(1963-1964) -- It's the same camera as the model A except on the wrist-strap end of the camera. The original end was replaced with a black, protruding end. This makes the camera a few millimeters longer and provides a little protection against accidentally changing the shutter speed and aperture settings. But then it makes it a little more difficult to intentionally change the shutter speed and aperture settings. Most Vega 2 cameras are of this type.
(1974-1983) -- 23mm (f3.5-11); 1/30-1/200. The biggest change in this model was the film format. The format was changed from 10x14mm to 13x17mm by switching to unperforated film. Peforated film can be used, but the image with be cut off on the edges. Another change in the camera was that the exposure calculator was moved from the top of the camera to the back. Approximately one million of these cameras were manufactured and, as a result, they are fairly easy to obtain. They were probably the most popular submini camera ever made! Only available in black.
(1978) -- 23mm (f3.5-11); 1/30-1/250. 13x17mm format. If this sounds like a Kiev 30, there's a reason -- it is. It is a Kiev 30 concealed inside a package of "John Player cigarettes". Supposedly, these cameras were designed by the KGB to spy on the United Kingdom. And it is a very clever design. The top of the cigarette pack is open and the film is advanced by pushing and pulling on specific butts. In addition, there is empty space for a couple of real coffin nails. The aperture and shutter speed are set in the normal way with two dials on the bottom of the pask. The lens exposes out the side of the pack. Understandably these have a lot of collector appeal, so prices are high. For those of you on a budget, it's a LOT cheaper to buy a Kiev 30 and insert it inside an empty pack of Marlboros yourself.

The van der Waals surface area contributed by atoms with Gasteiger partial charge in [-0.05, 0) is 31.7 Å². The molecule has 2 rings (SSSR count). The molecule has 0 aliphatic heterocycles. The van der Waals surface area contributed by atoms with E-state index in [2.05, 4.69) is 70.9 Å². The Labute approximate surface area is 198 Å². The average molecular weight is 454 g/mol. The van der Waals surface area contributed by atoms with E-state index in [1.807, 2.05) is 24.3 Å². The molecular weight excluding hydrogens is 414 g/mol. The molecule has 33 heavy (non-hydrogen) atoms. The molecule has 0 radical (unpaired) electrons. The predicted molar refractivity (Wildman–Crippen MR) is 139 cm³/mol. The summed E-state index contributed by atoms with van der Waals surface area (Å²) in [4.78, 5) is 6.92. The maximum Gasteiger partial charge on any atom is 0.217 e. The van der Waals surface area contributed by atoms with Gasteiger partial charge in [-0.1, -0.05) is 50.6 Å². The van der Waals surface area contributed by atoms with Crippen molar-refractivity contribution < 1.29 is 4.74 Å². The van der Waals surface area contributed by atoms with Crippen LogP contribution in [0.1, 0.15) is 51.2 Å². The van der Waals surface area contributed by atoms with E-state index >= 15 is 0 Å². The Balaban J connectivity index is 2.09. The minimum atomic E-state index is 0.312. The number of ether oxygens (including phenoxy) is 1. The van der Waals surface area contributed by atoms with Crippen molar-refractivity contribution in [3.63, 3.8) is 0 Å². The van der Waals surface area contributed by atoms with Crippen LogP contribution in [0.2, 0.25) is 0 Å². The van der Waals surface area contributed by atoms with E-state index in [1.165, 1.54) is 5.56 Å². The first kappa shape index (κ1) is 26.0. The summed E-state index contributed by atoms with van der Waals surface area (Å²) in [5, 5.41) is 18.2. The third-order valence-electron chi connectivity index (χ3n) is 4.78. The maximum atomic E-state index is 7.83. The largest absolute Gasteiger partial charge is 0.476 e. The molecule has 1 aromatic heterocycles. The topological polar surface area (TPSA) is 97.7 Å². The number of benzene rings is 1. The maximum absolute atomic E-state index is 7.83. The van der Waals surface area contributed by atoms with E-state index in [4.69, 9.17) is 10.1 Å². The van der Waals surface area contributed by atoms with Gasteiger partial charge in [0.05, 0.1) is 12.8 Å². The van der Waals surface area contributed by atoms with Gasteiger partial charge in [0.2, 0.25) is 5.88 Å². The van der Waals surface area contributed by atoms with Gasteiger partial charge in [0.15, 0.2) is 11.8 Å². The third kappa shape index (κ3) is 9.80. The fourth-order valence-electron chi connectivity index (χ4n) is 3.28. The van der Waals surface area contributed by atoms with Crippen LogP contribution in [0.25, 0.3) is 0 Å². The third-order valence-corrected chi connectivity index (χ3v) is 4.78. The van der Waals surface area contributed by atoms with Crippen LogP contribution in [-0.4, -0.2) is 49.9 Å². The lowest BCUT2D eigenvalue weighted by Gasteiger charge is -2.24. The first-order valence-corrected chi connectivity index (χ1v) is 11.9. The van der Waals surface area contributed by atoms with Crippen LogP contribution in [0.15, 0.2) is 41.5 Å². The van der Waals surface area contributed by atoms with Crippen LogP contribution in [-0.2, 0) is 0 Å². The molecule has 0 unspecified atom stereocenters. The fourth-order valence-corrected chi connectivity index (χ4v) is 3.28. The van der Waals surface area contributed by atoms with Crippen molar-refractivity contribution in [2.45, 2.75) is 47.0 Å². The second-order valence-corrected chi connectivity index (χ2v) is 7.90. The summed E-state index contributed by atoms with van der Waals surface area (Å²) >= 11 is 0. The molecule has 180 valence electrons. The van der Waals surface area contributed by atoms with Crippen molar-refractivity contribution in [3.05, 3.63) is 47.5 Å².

(1987-1989) -- 23mm (f3.5-11); 1/30-1/200. 13x17mm format. Basically the same as the Kiev 30, but without the exposure calculator and no contact for flash use. The lens can be focused from infinity to 0.5 meters, with marks at 2 meters and 1 meter.
(late 1980's ?) -- 23mm (f3.5-11); 1/30-1/250. 13x17mm format. Same idea as the Kodak Ensemble kit. It's a modifies Kiev 30 in a gold-plated cover, with lipstick case, mascara holder, all in a pretty art-deco case with a handle. Highly unusual.
(1990-present?) -- focusing 23mm (f3.5-11); 1/30-1/250. 13x17mm format. A simpler version of the Kiev 30M with more plastic. The lens can be focused from infinity to 0.5 meters, with marks at 2 meters and 1 meter. Still very similar to the original Minolta I. Often sold as a kit with cassettes, case, developing tools and a negative mask for the enlarger. Filters cannot be used on this camera. The only "improvement" is in shutter speeds -- they now run to 1/250. Several colors available -- black, white, grey, red, and green. It's likely that this camera is still being produced in the Ukraine.